I am stating at the outset that I am unafiliated with anything connected to Rex, and do not share his worldview or his dogmatism.
While I don't believe Dawkins offers bunk and cannot technically be disproven, I believe a case can be made for some degree of belief based bias on his part.
I believe bias due to beliefs affects everyone. In the case of the scientific community this human trait frequently demonstrates as what I call "thing-ifying" any observed or hypothesized phenomena.
For instance, I found a definition in Merriam-Webster that describes such a phenomenon this way, "a neutral, massless particle..."
If a phenomenon is both neutral and massless, how can it be "a body"? In other words, the definition of a "particle" as it pertains to physics begins with a description of it as "a body." How can a body, even the most minute body, be both neutral and massless? Someone please explain?
But this "particle" is critical to the formation of matter. It is the "stuff" (thing-ified) that holds quarks together so that they form hadrons.
How much does a five-gallon bucket full of gluons weigh? Nothing. If a particle truly is massless (and the notion is laughable) it has no weight. If it has no weight, it is not a body and therefore defies the basic definition of a particle.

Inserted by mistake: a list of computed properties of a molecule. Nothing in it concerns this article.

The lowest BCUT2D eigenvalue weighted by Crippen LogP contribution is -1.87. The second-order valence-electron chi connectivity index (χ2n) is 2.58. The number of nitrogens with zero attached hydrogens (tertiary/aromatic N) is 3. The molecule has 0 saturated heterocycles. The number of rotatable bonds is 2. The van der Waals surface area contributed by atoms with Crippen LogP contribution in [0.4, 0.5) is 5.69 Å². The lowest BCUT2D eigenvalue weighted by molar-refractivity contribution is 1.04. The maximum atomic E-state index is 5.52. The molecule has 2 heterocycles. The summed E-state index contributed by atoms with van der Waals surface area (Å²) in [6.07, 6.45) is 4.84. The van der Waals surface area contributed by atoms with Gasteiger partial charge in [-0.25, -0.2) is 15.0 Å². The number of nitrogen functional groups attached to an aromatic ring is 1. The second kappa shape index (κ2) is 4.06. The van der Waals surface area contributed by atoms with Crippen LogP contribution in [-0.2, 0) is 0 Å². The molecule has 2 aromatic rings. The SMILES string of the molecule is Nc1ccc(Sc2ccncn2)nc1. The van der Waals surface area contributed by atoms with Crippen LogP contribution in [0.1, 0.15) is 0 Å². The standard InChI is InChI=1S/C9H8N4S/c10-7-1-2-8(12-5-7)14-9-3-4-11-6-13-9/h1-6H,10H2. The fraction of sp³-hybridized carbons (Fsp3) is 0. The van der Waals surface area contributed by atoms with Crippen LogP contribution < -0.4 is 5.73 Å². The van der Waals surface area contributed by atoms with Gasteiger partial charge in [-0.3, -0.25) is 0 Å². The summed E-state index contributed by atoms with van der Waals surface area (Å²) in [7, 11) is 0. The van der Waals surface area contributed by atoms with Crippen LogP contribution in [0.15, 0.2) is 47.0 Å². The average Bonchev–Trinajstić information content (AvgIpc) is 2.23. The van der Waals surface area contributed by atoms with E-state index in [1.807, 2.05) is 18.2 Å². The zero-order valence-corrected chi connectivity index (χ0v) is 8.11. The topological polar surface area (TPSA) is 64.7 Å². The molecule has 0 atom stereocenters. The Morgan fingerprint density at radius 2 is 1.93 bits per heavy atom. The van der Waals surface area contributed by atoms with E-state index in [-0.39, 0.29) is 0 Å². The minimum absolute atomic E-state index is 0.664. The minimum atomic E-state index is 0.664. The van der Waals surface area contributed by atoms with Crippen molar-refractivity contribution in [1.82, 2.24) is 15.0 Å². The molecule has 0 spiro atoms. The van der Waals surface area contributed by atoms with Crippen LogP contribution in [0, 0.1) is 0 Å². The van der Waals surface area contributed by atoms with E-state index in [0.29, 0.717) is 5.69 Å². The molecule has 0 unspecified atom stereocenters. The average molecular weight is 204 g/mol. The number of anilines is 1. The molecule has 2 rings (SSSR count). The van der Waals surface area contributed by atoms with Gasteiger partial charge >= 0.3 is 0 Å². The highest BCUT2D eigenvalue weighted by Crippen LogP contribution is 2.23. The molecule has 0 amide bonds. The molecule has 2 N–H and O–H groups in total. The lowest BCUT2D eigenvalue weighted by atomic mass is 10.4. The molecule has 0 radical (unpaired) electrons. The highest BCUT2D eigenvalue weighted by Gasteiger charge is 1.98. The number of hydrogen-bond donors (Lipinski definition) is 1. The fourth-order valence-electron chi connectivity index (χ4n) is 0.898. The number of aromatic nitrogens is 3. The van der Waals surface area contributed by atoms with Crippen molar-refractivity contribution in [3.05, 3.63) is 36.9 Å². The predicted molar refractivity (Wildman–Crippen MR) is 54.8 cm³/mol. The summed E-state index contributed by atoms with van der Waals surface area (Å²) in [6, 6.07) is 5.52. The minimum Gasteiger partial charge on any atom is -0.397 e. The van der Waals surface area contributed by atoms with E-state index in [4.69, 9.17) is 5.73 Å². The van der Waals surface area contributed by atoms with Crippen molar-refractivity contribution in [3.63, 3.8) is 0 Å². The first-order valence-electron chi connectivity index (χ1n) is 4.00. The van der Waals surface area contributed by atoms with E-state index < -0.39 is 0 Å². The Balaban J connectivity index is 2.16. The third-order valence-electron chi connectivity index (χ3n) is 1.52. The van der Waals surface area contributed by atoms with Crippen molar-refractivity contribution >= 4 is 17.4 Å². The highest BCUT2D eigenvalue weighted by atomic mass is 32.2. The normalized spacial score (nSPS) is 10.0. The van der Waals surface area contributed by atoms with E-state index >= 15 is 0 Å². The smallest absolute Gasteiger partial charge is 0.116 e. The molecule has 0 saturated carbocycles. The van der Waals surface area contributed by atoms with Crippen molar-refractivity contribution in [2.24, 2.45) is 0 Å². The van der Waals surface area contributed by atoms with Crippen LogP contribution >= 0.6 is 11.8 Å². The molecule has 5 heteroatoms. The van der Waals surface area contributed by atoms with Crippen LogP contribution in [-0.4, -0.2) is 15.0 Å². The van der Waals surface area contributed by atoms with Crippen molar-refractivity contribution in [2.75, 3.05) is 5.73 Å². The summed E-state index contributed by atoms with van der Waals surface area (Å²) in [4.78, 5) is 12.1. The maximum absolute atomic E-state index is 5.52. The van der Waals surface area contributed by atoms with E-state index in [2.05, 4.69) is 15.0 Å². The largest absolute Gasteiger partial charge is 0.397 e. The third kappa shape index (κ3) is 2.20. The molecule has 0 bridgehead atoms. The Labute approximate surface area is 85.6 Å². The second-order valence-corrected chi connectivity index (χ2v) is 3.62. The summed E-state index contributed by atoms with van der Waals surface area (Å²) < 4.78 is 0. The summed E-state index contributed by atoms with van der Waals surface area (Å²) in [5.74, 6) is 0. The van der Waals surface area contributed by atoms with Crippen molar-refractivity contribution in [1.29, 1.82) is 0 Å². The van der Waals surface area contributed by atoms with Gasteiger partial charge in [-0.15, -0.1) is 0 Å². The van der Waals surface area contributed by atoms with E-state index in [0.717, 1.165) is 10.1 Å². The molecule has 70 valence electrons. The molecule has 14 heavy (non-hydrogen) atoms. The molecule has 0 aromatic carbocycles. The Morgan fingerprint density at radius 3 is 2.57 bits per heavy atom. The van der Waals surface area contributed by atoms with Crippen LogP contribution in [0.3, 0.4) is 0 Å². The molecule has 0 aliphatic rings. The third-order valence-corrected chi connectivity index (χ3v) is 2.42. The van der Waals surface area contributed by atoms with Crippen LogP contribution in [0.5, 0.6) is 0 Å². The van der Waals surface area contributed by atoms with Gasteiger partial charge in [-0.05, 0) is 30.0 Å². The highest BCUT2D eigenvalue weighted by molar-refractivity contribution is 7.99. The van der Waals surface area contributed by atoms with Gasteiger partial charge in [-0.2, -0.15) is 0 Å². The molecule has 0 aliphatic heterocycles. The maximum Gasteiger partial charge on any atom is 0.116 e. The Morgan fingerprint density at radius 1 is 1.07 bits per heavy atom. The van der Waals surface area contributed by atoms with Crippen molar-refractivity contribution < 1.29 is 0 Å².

So, how about quarks? How much would a five-gallon bucket full of quarks weigh? Like the number of licks required to reach the center of the Tootsie Pop, the world may never know.
"The fact that the supernatural has no place in our explanations, in our understanding of so much about the universe and life, doesn't diminish the awe." — Dawkins (from the link provided)
I agree with him. Everything that exists is by its existence proven natural. However, much that is superobservable is believed in by science. And everything that is dreamt of is thing-ified into physical existence by as many properties as can be described. Whether or not "it" can exist within the physical terms we have constructed has no bearing whatsoever on our willingness to make up silly names like "gluon" to call any phenomenon that crosses our path.
This practice of thing-ification is what ultimately makes discovery of physical manifestations of spiritual reality impossible for science to achieve.
In other words, not only are they not looking for spiritual reality—which, if it exists, is no more supernatural than my big toe—whatever they find they label, so they will never identify any phenomenon as a physical manifestation of a spiritual reality because they will always have a label and description that rules out that possibility. While there is apparently no limit of things to find and label (thus the awe), once thing-ified a scientifically labeled phenomenon loses much of its charm of discovery. So the areas that hold the rapt attention and awe of science are in those arenas where there are phenomenon that resist labelling. I submit the scientific communities two-century long obsession with light.